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New FDA Draft Guidance for IVD is First For Industry in More Ways Than One

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The Food and Drug Administration has issued a first draft of guiding principles for the development and marketing of multi-analyte-based diagnostic tests.

The document, which is open for public comment until July 21, is found on the FDA site at: http://www.fda.gov/cdrh/oivd/guidance/1210.pdf.

It is an initial attempt at creating a framework that may lead to government regulation of multiplexed microarray-based diagnostic products, and introduces at least two novel accommodations for industry that do not exist for other life-sciences devices or technologies.

The draft may unnerve diagnostic and pharmaceutical companies who decry regulation that may result in greater costs for developing, and thus selling, these technologies — a consequence that might ultimately impact the overall cost of health care in the US.

Some experts contend it’s simply too early for industry anxiety. “I wish that I could tell you that this draft guidance is the key to all future questions, but it ain’t,” said David Link, executive vice president of Expertech of Boston, a consulting firm that deals with medical devices and FDA regulatory issues. Link worked at the FDA for 10 years and helped establish regulatory guidelines for medical devices.

“While the full impact of this new technology is uncertain,” the agency concedes it has “little experience” with multiplex or array device submission — the FDA is anxious to provide clear guidance to assist sponsors in developing submissions that will support marketing of safe and effective products using this technology,” the draft reads.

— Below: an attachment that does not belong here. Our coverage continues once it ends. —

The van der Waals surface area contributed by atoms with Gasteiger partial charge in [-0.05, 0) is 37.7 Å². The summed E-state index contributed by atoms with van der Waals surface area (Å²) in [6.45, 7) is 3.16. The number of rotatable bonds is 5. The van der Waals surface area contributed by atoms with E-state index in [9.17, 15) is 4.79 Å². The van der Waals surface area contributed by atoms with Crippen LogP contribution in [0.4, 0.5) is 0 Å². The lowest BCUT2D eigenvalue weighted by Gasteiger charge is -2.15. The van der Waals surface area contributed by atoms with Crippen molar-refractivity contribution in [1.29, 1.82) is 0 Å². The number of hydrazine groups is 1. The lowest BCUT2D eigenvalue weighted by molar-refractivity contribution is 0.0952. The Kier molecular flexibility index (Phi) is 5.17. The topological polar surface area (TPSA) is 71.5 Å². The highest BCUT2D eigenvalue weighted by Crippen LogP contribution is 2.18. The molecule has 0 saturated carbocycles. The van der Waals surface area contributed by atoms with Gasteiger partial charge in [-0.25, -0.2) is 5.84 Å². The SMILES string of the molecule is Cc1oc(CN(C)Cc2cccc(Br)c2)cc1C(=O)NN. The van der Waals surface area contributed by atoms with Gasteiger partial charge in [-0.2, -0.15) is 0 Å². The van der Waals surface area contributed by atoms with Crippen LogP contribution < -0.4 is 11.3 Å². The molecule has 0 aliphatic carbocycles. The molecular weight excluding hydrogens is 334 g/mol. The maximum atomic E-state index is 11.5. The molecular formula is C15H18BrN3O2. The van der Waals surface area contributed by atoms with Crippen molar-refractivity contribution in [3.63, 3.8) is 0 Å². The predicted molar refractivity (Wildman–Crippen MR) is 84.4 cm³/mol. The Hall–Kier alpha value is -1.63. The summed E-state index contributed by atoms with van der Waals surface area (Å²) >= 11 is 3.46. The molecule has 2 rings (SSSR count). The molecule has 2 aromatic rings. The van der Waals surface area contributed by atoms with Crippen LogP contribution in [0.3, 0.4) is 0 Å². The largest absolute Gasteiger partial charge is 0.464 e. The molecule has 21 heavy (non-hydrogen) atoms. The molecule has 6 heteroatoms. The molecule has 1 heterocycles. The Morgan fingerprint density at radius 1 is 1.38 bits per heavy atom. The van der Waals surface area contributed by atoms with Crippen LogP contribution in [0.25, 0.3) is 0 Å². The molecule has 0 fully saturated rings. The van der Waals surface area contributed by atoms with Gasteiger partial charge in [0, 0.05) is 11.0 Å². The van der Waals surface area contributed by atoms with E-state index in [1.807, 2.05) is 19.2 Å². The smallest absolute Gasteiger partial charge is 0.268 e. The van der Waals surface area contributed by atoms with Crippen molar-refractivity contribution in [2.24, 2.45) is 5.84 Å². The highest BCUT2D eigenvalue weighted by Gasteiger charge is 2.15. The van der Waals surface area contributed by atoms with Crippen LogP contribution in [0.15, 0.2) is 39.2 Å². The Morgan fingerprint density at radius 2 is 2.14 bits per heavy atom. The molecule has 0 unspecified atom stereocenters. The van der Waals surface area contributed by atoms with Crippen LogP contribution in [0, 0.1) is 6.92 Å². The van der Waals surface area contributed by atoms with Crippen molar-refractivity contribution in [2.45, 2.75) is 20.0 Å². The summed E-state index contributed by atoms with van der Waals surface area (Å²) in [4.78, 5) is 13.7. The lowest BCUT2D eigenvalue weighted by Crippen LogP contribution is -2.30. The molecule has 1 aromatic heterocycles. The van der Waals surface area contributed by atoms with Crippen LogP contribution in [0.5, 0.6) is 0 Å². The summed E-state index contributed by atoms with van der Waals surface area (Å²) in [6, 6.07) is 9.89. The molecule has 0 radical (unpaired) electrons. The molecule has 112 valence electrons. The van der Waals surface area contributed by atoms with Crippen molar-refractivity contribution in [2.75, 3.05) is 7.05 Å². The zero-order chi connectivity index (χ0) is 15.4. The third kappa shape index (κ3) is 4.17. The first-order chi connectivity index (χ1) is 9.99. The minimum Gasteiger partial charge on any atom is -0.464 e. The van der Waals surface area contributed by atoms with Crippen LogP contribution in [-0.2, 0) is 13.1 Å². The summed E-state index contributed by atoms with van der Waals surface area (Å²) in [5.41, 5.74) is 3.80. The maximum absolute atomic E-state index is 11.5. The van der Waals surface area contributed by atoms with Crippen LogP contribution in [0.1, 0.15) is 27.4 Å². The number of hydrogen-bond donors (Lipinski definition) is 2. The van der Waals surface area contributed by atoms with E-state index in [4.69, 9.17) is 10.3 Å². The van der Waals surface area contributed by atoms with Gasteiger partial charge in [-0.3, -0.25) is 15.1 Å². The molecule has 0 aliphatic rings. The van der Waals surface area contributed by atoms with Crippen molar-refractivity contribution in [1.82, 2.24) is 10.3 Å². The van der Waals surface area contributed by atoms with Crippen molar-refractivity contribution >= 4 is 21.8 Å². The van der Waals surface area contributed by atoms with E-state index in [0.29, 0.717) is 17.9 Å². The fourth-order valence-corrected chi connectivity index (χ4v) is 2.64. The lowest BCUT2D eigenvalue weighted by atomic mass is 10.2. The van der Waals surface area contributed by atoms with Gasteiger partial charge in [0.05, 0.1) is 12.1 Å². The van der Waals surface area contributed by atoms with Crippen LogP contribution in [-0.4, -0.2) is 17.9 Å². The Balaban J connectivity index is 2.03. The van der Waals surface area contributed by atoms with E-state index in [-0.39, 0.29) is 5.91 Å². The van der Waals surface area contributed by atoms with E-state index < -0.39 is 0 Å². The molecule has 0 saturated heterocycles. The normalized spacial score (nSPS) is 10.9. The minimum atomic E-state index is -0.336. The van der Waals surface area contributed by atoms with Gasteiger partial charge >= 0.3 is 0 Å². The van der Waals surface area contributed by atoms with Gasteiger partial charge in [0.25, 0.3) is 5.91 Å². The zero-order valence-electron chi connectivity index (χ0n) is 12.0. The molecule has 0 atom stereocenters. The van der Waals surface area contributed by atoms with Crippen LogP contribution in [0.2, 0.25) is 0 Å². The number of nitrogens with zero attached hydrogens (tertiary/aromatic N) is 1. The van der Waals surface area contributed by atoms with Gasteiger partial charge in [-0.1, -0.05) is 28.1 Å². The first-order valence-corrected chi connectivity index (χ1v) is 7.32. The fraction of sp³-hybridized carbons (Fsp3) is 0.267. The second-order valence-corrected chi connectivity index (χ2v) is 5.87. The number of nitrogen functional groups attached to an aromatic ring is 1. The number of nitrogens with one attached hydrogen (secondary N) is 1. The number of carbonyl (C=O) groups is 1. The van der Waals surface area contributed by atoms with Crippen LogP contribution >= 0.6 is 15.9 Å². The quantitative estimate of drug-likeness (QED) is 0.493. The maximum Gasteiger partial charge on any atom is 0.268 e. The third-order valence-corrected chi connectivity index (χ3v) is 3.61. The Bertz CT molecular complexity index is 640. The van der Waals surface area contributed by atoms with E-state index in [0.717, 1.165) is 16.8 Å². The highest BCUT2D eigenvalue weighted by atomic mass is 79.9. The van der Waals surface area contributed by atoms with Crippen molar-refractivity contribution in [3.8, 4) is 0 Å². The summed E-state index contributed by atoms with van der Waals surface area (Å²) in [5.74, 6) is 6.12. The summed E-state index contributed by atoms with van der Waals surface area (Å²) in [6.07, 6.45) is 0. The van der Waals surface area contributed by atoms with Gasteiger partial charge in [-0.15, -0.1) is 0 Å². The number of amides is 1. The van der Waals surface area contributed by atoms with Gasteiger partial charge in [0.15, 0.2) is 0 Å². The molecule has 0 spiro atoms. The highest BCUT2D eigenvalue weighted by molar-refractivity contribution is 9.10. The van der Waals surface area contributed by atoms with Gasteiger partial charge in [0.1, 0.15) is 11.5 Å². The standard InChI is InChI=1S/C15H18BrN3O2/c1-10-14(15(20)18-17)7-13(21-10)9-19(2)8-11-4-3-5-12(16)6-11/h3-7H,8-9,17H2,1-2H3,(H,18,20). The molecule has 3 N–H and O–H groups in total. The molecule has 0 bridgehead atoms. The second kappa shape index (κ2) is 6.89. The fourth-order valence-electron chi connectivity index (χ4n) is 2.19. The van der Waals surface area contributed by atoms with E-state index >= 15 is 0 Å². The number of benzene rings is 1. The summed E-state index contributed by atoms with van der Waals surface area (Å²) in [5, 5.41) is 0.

The guidance primarily reviews nucleic-acid analyses based on oligonucleotides and cDNAs, but said “many of the principles” also apply to protein and tissue arrays as well, said Elizabeth Mansfield, an official at the Office of In Vitro Diagnostic Device Evaluation and Safety, who wrote the draft.

A few of these principles may eventually become useful to industry, some experts believe. For example, it is understood that guidance documents are designed to be laundry lists of what the FDA currently knows about a particiular topic, as well as what it might ask industry. In this case, however, the draft departs from existing guidance by suggesting that multiplexed microarray-based diagnostics can fit into one of three submission categories — pre-market approval, a 510(k), or a de novo 510(k). The pre-market approval, or PMA, process attracts the highest level of regulatory scrutiny because the products it covers traditionally are life-sustaining devices like heart valves; a 510(k) is a less-stringent application for a device that is equivalent to an existing product and that is not a critical device, like a diagnostic test; and a de novo 510(k) is a new category for devices that do not have a marketed equivalent and that do not deserve the rigorous PMA regulatory requirements.

“We recommend that the sponsor or manufacturer consults with the FDA to determine the appropriate type of submission,” the draft submission reads.

According to Link, the agency is “just staking out its territory when it comes to these kinds of tests and saying to the outside world, “Well, OK, guys, before you submit something, you ought to take it to us so we can discuss it. We can’t tell you in advance because the purpose and function of these tests will range over a wide spectrum.’

“As you get into [the document], it is so broad that it is very difficult to say what would apply, and what the nature of the submission is,” he said. “Up till now, guidances have always been confined to 510(k)s. This one hits everything, depending on what it is. If you were to submit a test that says ‘I will detect 100 percent of a very specific type of cancer with 100 percent specificity and sensitivity,’ there’s no doubt in mind that this would be a PMA and not a 510(k). But if it is a test that may have some comparability to something in the marketplace but it does it with a different technology, it is conceivable it will be a 510(k)” he said.